Friday, February 26, 2010

Rubber Houses-- Ellen Yeomans

Utterly Phenomenal!

I could end there and let you read the book for yourself, but instead I'll rave a bit more about this fantastic work of literature because, who knows, maybe just maybe I'll have inspired you to read.

First of all, I'm always fascinated and impressed by writers who can tell a whole story through poetry. Many people are turned off by writing such as this. I, however, find it an amazing talent and wish beyond belief that I could do it. My poetry isn't horrific or anything, but to use meter and rhythm throughout a whole work of literature would be daunting for me. The thing is reading this type of work amazes me. There is something about the feeling of the poetry in addition to the words themselves that adds to the emotional experience of a book.

Take that previous thought and couple it with the already emotionally charged theme of a family whose 9 year old boy is struck by tragedy and you have a highly emotional read.

I prepared myself because all the reviews said, "I cried throughout the whole book." This being said, I was determined not to cry. (I did accomplish this goal, but not without stress.) I found myself doing the whole hold-your-eyes-wide-open-so-the-tears-don't-fall deal.

Told from the perspective of the older sister, Rubber Houses trails the family's dealings with grief and loss. I think I was especially touched at how each family member's response to the situation clashed with each other's. It was so true to life. Kit tries to again start living a normal life as much as possible considering the circumstances, but that very act angers her parents, especially her father. How true it is that some children get forgotten in the midst of troubles surrounding other children of the family.

While in grief therapy, Kit meets a girl she calls Save the Whales Girl. Below is a poem found on page 84 called No Lifeguard on Duty.

Save the Whales Girl has a sister,
can't be more than four or five,
bitty baby Eco-Child,
bitty baby grieving child.

Save the Whales Girl kissed that sister,
hugged her head and sent her in
to that room right next to our room,
BGT for kids.

Save the Whales Girl lost a sister
to her Grandma's swimming pool.
left the three as just two sisters,
left them paddling in this hall.

Save the Whales Girl has a sister,
way too young to be so old.
Now she knows that children die,
understands that she will die.

Save the Whales Girl lost two sisters,
one to water,
one to wise.

WOW!!! Powerful stuff. Just that one poem tugs at my heartstrings, and I can feel the loneliness and pain that pervades each poem. Let me warn you, this is a tear jerker, but there is hope throughout. There is healing throughout. There is love throughout. It brings out the humanness that we all want to push aside, the fact that even though we want life to be good and happy and smooth, it isn't. It hurts. It's painful, but we are stronger than we think. We will survive and learn and grow and become better people for it.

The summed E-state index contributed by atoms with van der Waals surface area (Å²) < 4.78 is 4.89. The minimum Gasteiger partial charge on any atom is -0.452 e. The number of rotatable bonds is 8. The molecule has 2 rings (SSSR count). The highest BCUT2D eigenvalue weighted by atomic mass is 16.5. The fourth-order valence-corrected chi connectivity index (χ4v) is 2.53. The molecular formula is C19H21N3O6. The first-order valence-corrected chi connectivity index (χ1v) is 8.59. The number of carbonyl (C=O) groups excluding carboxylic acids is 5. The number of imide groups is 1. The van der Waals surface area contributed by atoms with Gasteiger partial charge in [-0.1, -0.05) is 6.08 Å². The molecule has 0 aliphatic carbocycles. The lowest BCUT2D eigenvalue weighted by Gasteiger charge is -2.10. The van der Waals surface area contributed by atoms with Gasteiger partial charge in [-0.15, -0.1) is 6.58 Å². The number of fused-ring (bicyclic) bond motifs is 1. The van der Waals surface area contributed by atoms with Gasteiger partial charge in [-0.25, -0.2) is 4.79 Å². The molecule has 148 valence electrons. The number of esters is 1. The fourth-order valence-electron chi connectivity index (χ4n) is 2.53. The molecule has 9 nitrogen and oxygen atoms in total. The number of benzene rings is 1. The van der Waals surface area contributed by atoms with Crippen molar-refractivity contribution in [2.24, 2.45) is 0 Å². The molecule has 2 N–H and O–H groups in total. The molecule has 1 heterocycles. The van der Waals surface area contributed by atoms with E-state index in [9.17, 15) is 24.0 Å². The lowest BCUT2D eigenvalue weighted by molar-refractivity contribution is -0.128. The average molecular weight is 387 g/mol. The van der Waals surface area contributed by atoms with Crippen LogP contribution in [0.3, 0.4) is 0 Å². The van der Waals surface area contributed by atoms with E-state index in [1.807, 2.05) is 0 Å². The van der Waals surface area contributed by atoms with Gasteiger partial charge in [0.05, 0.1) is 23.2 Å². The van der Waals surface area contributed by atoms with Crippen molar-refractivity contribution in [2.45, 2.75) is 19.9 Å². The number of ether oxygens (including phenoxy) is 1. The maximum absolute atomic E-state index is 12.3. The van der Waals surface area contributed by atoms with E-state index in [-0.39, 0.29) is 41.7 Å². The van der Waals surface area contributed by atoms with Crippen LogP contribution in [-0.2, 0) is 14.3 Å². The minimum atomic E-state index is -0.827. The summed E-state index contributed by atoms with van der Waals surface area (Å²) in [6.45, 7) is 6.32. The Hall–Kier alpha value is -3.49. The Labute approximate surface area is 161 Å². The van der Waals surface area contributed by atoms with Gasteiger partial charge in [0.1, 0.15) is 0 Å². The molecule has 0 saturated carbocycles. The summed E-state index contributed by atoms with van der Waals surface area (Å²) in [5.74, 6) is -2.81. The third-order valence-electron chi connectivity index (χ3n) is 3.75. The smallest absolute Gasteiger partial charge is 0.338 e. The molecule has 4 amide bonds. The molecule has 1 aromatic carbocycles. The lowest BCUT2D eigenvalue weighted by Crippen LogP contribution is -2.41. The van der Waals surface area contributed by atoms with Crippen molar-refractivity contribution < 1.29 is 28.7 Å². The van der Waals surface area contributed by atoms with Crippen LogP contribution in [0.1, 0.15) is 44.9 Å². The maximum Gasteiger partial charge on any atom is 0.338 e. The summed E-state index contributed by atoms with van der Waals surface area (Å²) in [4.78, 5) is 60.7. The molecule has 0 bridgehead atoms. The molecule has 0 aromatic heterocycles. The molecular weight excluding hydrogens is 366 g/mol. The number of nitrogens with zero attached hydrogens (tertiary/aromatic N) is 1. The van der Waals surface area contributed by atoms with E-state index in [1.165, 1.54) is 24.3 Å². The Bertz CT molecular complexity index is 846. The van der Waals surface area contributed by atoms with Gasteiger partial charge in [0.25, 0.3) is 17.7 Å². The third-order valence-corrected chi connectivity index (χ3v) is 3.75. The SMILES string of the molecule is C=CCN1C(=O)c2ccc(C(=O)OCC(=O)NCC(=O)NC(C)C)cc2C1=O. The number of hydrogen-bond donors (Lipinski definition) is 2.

I highly recommend this amazing and touching story.

Monday, February 22, 2010

Coming soon: The Unwritten Rule

Everyone knows the unwritten rule: You don't like you best friend's boyfriend.

Sarah has had a crush on Ryan for years. He's easy to talk to, supersmart, and totally gets her. Lately it even seems like he's paying extra attention to her. Everything would be perfect except for two things: Ryan is Brianna's boyfriend, and Brianna is Sarah's best friend.

Sarah forces herself to avoid Ryan and tries to convince herself not to like him. She feels so guilty for wanting him, and the last thing she wants is to hurt her best friend. But when she's thrown together with Ryan one night, something happens. It's wonderful...and awful.

Sarah is torn apart by guilt, but what she feels is nothing short of addiction, and she can't stop herself from wanting more...

Yeah! More good books. I can't wait to read this one.

Wednesday, February 17, 2010

Found-- Margaret Peterson Haddix

I'm going to begin today with a warning. Because my book club girls seem to be refusing to actually read and comment on this blog, which they, by the way, asked me to write, I'm considering branching out from just book reviews. I don't think I can change the name, so we will remain Read Between the Lines Bookclub, but beware that I may write about other things as well.

Because of my lack of writing lately, it may seem that I haven't been reading. On the contrary, I've read quite a bit, but haven't been struck by a book enough to write or simply ran out of time.

My most recent read was Found by Margaret Peterson Haddix. (BTW, I still haven't figure out how to underline using this blog, so forgive me for the lack of punctuation there.)I hadn't read anything of hers, though I have seen many teens grabbing her books off the shelves. Found was an enjoyable read. I felt that there was going to be a little bit of a supernatural element to it, but I didn't expect the explanation of what was happening, which was a bonus. However, getting all the children together was a bit forced. Over all, I'd recommend this book to the younger reader. Age 16+ should probably steer clear unless you are planning to purchase it as a gift for a younger sibling.

One final question for all you readers out there, however many of you there may be. If I'm going to stem out from just doing book reviews here, what sort of topic would you like to see covered?